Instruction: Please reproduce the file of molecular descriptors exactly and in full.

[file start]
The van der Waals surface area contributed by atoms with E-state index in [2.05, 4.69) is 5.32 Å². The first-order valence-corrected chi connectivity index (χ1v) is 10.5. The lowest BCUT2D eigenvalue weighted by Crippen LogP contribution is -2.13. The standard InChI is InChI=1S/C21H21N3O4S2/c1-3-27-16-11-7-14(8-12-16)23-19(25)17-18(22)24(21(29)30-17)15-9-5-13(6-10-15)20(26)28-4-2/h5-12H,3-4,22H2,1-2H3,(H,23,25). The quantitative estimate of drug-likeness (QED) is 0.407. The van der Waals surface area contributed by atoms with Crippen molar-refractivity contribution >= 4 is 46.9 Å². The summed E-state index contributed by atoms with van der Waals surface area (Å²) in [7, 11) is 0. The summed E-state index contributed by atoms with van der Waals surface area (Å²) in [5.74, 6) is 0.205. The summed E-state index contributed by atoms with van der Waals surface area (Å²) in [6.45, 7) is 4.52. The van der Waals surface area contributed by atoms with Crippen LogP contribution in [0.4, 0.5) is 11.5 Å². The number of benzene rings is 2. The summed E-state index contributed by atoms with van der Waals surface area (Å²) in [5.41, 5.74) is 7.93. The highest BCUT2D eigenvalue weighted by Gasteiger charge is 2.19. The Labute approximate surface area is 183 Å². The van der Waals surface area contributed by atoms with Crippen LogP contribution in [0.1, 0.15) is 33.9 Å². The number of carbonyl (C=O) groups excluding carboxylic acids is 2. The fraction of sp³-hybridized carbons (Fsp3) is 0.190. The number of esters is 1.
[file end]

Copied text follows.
The van der Waals surface area contributed by atoms with E-state index in [2.05, 4.69) is 5.32 Å². The first-order valence-corrected chi connectivity index (χ1v) is 10.5. The lowest BCUT2D eigenvalue weighted by Crippen LogP contribution is -2.13. The standard InChI is InChI=1S/C21H21N3O4S2/c1-3-27-16-11-7-14(8-12-16)23-19(25)17-18(22)24(21(29)30-17)15-9-5-13(6-10-15)20(26)28-4-2/h5-12H,3-4,22H2,1-2H3,(H,23,25). The quantitative estimate of drug-likeness (QED) is 0.407. The van der Waals surface area contributed by atoms with Crippen molar-refractivity contribution >= 4 is 46.9 Å². The summed E-state index contributed by atoms with van der Waals surface area (Å²) in [7, 11) is 0. The summed E-state index contributed by atoms with van der Waals surface area (Å²) in [5.74, 6) is 0.205. The summed E-state index contributed by atoms with van der Waals surface area (Å²) in [6.45, 7) is 4.52. The van der Waals surface area contributed by atoms with Crippen LogP contribution in [0.4, 0.5) is 11.5 Å². The number of benzene rings is 2. The summed E-state index contributed by atoms with van der Waals surface area (Å²) in [5.41, 5.74) is 7.93. The highest BCUT2D eigenvalue weighted by Gasteiger charge is 2.19. The Labute approximate surface area is 183 Å². The van der Waals surface area contributed by atoms with Crippen LogP contribution in [0.1, 0.15) is 33.9 Å². The number of carbonyl (C=O) groups excluding carboxylic acids is 2. The fraction of sp³-hybridized carbons (Fsp3) is 0.190. The number of esters is 1.